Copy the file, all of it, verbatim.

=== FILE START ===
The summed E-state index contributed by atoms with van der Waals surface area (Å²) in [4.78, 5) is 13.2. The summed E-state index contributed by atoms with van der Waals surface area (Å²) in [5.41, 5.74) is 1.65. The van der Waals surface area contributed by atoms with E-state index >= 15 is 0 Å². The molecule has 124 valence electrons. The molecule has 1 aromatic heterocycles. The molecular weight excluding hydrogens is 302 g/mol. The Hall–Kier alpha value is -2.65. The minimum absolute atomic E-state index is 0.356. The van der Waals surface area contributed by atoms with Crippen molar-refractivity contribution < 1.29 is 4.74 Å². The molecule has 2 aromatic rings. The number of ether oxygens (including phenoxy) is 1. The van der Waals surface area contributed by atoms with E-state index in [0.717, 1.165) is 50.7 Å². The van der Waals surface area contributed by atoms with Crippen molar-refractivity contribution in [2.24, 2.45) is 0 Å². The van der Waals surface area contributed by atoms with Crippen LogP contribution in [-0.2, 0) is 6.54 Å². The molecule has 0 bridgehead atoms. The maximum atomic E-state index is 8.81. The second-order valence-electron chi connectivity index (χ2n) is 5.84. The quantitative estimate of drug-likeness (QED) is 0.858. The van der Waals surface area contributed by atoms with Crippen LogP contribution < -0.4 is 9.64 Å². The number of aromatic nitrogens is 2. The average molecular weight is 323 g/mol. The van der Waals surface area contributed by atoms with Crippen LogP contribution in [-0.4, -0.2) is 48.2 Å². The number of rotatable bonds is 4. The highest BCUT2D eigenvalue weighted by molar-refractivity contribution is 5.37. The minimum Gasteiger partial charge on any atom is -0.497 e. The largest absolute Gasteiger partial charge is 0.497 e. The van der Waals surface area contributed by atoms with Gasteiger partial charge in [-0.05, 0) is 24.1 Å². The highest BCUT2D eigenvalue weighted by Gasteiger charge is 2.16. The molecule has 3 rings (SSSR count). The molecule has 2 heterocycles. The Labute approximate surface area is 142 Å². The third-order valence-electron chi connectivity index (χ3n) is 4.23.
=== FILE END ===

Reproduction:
The summed E-state index contributed by atoms with van der Waals surface area (Å²) in [4.78, 5) is 13.2. The summed E-state index contributed by atoms with van der Waals surface area (Å²) in [5.41, 5.74) is 1.65. The van der Waals surface area contributed by atoms with E-state index >= 15 is 0 Å². The molecule has 124 valence electrons. The molecule has 1 aromatic heterocycles. The molecular weight excluding hydrogens is 302 g/mol. The Hall–Kier alpha value is -2.65. The minimum absolute atomic E-state index is 0.356. The van der Waals surface area contributed by atoms with Crippen molar-refractivity contribution < 1.29 is 4.74 Å². The molecule has 2 aromatic rings. The number of ether oxygens (including phenoxy) is 1. The van der Waals surface area contributed by atoms with E-state index in [0.717, 1.165) is 50.7 Å². The van der Waals surface area contributed by atoms with Crippen molar-refractivity contribution in [2.24, 2.45) is 0 Å². The van der Waals surface area contributed by atoms with Crippen LogP contribution in [-0.2, 0) is 6.54 Å². The molecule has 0 bridgehead atoms. The maximum atomic E-state index is 8.81. The second-order valence-electron chi connectivity index (χ2n) is 5.84. The quantitative estimate of drug-likeness (QED) is 0.858. The van der Waals surface area contributed by atoms with Crippen LogP contribution < -0.4 is 9.64 Å². The number of aromatic nitrogens is 2. The average molecular weight is 323 g/mol. The van der Waals surface area contributed by atoms with Crippen LogP contribution in [-0.4, -0.2) is 48.2 Å². The number of rotatable bonds is 4. The highest BCUT2D eigenvalue weighted by molar-refractivity contribution is 5.37. The minimum Gasteiger partial charge on any atom is -0.497 e. The largest absolute Gasteiger partial charge is 0.497 e. The van der Waals surface area contributed by atoms with Gasteiger partial charge in [-0.05, 0) is 24.1 Å². The highest BCUT2D eigenvalue weighted by Gasteiger charge is 2.16. The molecule has 3 rings (SSSR count). The molecule has 2 heterocycles. The Labute approximate surface area is 142 Å². The third-order valence-electron chi connectivity index (χ3n) is 4.23.